food needs during the current public health emergency and economic shock from the COVID-19 pandemic.
Alabama DHR is working to implement the following temporary changes to the SNAP program:
- Suspension of work requirement. The Act includes a nationwide, temporary suspension of SNAP’s three-month time limit on benefits for adults under age 50 without children in their SNAP household.
- The legislation appears to authorize USDA to provide an additional allotment to all households up to the amount of the maximum benefit for their household size. For now, USDA is interpreting the provision to allow states to raise SNAP benefits for each household only up to the maximum benefit for the household size. Alabama DHR is working hard to implement this increase for families currently not receiving the maximum amount of benefits. These benefits are approved to be increased during March and April for now.
- The Act allows states to provide meal-replacement benefits through SNAP or another mechanism for households with children who attend a school that’s closed and who would otherwise receive free or reduced-price meals. States may provide supplemental SNAP benefits for households already receiving SNAP, and may make “issuances” to households with school-age children who are not already enrolled in SNAP. The best way to implement this rule is still an open question, and we will continue to update you as we learn more from USDA and DHR.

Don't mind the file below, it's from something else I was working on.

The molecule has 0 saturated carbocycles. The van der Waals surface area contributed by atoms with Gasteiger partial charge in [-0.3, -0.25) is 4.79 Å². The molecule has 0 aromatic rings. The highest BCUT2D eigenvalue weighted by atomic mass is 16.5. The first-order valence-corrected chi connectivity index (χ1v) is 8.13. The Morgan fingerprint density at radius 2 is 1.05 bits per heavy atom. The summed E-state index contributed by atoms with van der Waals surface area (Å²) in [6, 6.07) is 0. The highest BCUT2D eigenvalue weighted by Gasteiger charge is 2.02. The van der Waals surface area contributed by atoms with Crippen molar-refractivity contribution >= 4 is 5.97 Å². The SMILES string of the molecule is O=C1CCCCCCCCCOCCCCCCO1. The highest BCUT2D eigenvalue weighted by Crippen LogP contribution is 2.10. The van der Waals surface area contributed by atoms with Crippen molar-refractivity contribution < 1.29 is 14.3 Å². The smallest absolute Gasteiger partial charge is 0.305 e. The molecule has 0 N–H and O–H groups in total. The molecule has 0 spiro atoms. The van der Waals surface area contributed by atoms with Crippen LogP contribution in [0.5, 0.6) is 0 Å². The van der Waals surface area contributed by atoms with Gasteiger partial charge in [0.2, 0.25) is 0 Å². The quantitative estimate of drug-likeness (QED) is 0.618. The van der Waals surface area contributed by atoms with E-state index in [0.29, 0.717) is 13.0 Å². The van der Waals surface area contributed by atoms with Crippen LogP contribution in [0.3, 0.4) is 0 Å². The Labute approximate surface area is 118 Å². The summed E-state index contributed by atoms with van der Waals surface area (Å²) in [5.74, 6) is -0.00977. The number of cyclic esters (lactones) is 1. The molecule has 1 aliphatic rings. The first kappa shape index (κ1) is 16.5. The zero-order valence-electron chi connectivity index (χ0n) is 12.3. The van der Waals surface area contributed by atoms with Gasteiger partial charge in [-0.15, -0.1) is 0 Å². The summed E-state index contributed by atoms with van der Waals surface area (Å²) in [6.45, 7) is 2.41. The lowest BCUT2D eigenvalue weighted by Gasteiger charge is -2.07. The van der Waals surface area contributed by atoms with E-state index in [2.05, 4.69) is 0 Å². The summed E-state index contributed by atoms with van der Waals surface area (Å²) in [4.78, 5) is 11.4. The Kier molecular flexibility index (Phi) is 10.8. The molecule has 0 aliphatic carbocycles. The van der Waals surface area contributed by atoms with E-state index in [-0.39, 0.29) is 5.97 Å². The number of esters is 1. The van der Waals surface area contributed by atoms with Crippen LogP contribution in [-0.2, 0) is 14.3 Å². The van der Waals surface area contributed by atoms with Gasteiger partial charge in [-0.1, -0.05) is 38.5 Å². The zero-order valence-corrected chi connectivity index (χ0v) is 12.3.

- Currently DHR is looking at other administrative changes to the SNAP program to help applicants. As these are approved we will let folks know immediately.
(Women, Infants and Children) The WIC program,
operated by the Alabama Department of Public Health, provides specific high-nutrition foods for pregnant and breast-feeding women; infants; and children under the age of 5. There are income limits but they’re higher than those for SNAP. A family of three
can have an annual income up to $39,461 and still be WIC eligible. A list of the foods that can be purchased with a WIC EBT card can be found here
WIC is a health program, it normally requires a face-to-face meeting with WIC staff and a physical exam to determine if a health condition (like anemia) exists which can be addressed by improved nutrition.
Department of Public Health has applied for, and received, a waiver of those face-to-face visits and exams so applicants for WIC can receive benefits without having to go to a local health office.
has been some concern in response to anecdotal reports that WIC approved foods are not available on some store shelves, creating problems for recipients. States are allowed to request waivers allowing recipients to substitute similar items for WIC approved
items. Alabama has not requested a waiver to do this at this time, because Public Health believes that the WIC food choices are wide enough that recipients will still be able to spend all their benefits.
posted guidance on Pandemic EBT; meal delivery; and nationwide waivers on meal times, after school activities and non-congregate feeding. They also posted SNAP guidance on time limits and emergency allotments.